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    FX Market Commentary

    Abstract:Forecasts for central banks as policymakers continue to change interest rates in response to global inflation concerns

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      Federal Reserve

      Call to action: Rate hikes of 50bp in June, July, and September, then 25bp in November, December, and February 2023 when QT is felt. 2H 2023 rate cuts

      Due to robust domestic demand, businesses can pass on higher energy, commodity, labor, and supply chain expenses to customers. The Fed wants to better match demand with supply capability. With weaker growth and the danger of an unfavorable reaction, we predict the Fed to become more neutral by late 2023.

      With pay increases accelerating due to continued employment shortages, we face higher and longer inflation. In the event of a recession, the Fed's policies will be reversed more quickly.

      ECB

      So, rate increases in July and September, with a possible third in December before halting.

      The ECB is pushed to act sooner by rising inflation, fears that the window to intervene may be closing soon, and increased economic uncertainty. In recent weeks, official comments have indicated a growing consensus to normalise monetary policy, which means eliminating net asset purchases and negative deposit rates. Only the timing is up for debate. Beyond normalisation, however, substantial public debt, investment needs, potential loss of competitiveness, and the prospect of looser monetary policy elsewhere militate against rate hikes.

      Call risk: In the event of an end to the Ukrainian conflict, wage pressures from reshoring and labour shortages might keep the ECB hawks in charge and push for more rate hikes in 2023.

      Bank of England

      Rate hikes in June and August, then a hiatus.

      After four rate hikes, the committee has become more cautious, implying markets are overestimating future raises. Inflation would be substantially below target in two to three years if it increased six more times, according to its current predictions. While markets expect a similar rise profile to the Fed, the UK's more European' growth outlook suggests less urgent need for aggressive tightening.

      Risk to our call: If the growth narrative turns out to be better than expected, the committee's hawks may push for a higher terminal rate by early 2023. Like our Fed call, it would unavoidably push the first rate cut ahead.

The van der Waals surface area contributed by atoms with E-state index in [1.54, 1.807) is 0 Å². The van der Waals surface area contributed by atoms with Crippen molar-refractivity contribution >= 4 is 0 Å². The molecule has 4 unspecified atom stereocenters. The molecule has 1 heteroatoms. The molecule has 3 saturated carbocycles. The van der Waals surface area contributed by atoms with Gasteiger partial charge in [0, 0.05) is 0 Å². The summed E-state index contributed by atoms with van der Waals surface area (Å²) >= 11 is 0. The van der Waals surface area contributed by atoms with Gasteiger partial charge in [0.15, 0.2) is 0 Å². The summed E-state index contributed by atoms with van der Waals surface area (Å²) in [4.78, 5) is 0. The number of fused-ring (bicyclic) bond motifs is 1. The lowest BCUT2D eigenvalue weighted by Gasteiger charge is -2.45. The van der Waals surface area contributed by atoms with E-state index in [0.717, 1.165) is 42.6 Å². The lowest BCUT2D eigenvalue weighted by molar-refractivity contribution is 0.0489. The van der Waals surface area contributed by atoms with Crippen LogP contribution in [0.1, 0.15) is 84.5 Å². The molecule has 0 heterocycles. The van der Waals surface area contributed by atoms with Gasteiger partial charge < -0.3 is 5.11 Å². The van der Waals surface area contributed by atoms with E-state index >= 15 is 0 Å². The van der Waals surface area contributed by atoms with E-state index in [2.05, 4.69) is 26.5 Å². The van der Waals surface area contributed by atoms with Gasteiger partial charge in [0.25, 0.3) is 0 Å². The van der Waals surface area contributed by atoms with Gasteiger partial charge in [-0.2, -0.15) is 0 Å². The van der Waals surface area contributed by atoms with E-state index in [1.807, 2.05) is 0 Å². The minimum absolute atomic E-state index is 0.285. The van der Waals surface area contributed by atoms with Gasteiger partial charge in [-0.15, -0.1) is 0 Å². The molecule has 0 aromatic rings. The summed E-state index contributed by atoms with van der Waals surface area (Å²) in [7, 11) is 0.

Bank of Japan

      Expect the Bank of Japan to keep its accommodating policy.

      The CPI will climb and stay above 2% for a time, but the BoJ will dismiss it as transient cost-push inflation. No action by the BoJ is likely before year's end, according to market forecasts.

      It's possible that the bank will change course once Governor Haruhiko Kuroda departs in April.

      Bank Of Canada

      Our call: 250bp further rate hikes to 3.5 percent over three sessions.

      Reasoning: A solid job market and a concentration on commodity production could propel the Canadian economy in 2022 and 2023. While the property market remains strong, inflation is at 30-year highs. Concerned about rising inflation expectations, the BoC is rapidly shrinking its balance sheet and raising interest rates.

      Calling risks: Mostly favorable given the outlook for the economy, especially if labor shortages worsen and wage growth increases. Notably, the BoC is more interventionist/reactionary than the Fed. Since 2000, the BoC has raised rates six times compared to the Fed's four.

      Reserve Bank of Australia

      Our call: monthly rate hikes through the end of the year.

      The RBA is finally free of the dovish constraints it imposed on itself by raising rates by 25bp in May. On May 18, the wage price index will be released. This should secure a 25bp rate hike in June, and possibly more hikes in July and August. Even if inflation and growth stay high, markets have priced in an overly aggressive RBA tightening path this year.

      Risk to our call: Higher wages and inflation combined with strong growth might see the RBA tighten to 50bp in future meetings.

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    United States Dollar

    • United Arab Emirates Dirham
    • Australia Dollar
    • Canadian Dollar
    • Swiss Franc
    • Chinese Yuan
    • Danish Krone
    • Euro
    • British Pound
    • Hong Kong Dollar
    • Hungarian Forint
    • Japanese Yen
    • South Korean Won
    • Mexican Peso
    • Malaysian Ringgit
    • Norwegian Krone
    • New Zealand Dollar
    • Polish Zloty
    • Russian Ruble
    • Saudi Arabian Riyal
    • Swedish Krona
    • Singapore Dollar
    • Thai Baht
    • Turkish Lira
    • United States Dollar
    • South African Rand
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